These campaigns serve as an on-ramp to the complex but accessible action that Age of Empires is known for; for example, in the first Norman mission, you control William the Conqueror's army as he storms Senlac Hill to slay King Harold and end the era of Anglo-Saxon rule. As the game rudely informs you in the next mission, however, that potted story you heard in Western Civ class isn't actually accurate, as William the Conqueror had to spent the next few years putting down northern rebels in order to actually cement his claim.

These videos are quite slickly produced, and they ground the finely-tuned clockwork systems of the strategy milieu into something much more lively and concrete. The soaring drone shots of the rolling plains that hundreds or even thousands of men died on so long ago are striking to view, but the most impressive effect in the game comes when overlaid ink soldiers march across these modern landscapes in the same way they would have on the day of battle.

"We wanted to show these places are alive right now."

"We wanted to show these places are alive right now," Smith says. "There's cars in the background, but we wanted to give the feeling that events resonate through time, and you can still go to these places. We want to inspire people to do that."

My personal favorite of the videos is the above-linked clip on the crossbow, which makes it clear just how much strength it takes to cock and shoot the "easy to use" weapon. It also shows off how crossbowmen would carry large shields as mobile cover to hunker down behind, which makes a lot of sense, but runs contrary to their usual depictions in popular media.

Narrative designer at Relic Lauren Wood says that the mini-docs didn't just help establish the tone of the game — it also helped with mechanical ideas, too. According to Wood, the game's designers were so impressed with the video that showed how medieval warriors made incendiary arrows that they decided to add them to the game. She says that the documentary that covers Mongol music is her favorite in the game, because of how it reflects the importance of the horse to Mongol society. (The clip features a throat singer who performs a praise song to one of Genghis Khan's horses.)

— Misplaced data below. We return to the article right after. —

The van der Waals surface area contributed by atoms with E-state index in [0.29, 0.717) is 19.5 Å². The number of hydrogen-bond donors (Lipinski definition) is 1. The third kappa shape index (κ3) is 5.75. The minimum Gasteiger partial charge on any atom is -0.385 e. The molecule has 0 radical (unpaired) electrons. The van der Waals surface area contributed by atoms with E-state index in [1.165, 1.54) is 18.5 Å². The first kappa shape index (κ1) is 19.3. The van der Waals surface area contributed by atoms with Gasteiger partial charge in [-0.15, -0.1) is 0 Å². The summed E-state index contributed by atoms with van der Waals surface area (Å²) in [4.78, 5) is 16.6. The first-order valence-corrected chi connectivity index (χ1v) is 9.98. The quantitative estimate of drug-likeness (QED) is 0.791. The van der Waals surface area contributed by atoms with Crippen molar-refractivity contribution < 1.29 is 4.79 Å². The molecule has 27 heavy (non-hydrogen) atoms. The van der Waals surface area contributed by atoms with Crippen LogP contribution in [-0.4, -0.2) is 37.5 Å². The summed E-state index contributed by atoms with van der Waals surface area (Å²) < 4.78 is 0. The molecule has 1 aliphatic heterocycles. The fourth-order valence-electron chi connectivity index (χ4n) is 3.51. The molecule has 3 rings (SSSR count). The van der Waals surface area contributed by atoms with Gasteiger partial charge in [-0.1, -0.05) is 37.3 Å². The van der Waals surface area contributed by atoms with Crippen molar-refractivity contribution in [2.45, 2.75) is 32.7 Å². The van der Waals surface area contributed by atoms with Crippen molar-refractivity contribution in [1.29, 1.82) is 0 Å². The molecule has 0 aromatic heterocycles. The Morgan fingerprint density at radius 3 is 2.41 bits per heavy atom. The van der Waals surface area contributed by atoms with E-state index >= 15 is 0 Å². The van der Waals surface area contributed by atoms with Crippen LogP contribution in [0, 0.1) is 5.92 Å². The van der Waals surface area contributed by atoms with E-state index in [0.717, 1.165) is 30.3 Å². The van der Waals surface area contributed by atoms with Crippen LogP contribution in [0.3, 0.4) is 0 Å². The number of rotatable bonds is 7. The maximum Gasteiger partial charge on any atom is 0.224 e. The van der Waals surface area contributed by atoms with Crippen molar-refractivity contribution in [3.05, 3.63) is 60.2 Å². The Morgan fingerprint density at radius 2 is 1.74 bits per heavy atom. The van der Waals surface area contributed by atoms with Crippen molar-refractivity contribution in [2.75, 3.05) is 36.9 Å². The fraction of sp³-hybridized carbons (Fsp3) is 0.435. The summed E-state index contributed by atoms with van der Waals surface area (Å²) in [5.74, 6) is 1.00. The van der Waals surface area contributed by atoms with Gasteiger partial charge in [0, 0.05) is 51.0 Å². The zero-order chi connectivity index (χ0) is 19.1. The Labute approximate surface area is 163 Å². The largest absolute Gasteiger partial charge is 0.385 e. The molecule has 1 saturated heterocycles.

The documentaries cover historical esoterica that even armchair experts might not be familiar with, such as how some warriors from Moscow wore masks shaped like a human face in order to inflict psychological harm to their enemies. Another tells the story of how Henry V (then known as Prince Hal) was struck in the face with an arrow at the Battle of Shrewsbury, and the army had to bring in a blacksmith to create a new tool in order to extract it. Narrative lead Philippe Boulle personally appreciated this latter addition, since it involves an emergency room technician who demonstrates how the tool was used on ballistic gel.

As a whole, the combination of Age of Empire IV's versatile campaign mode and the impressively-detailed videos that power it make it the perfect place for even non-strategy fans to dip their toes into the intimidating RTS genre. (The lengthy but skippable tutorial that the game opens with is just the crash course that many of us lapsed Age of Empires players might need.) The fact that the game is now available on Xbox Game Pass just makes that process that much easier. You don't need to know how a crossbow works in order to conquer England, but it presumably helps. Just ask William.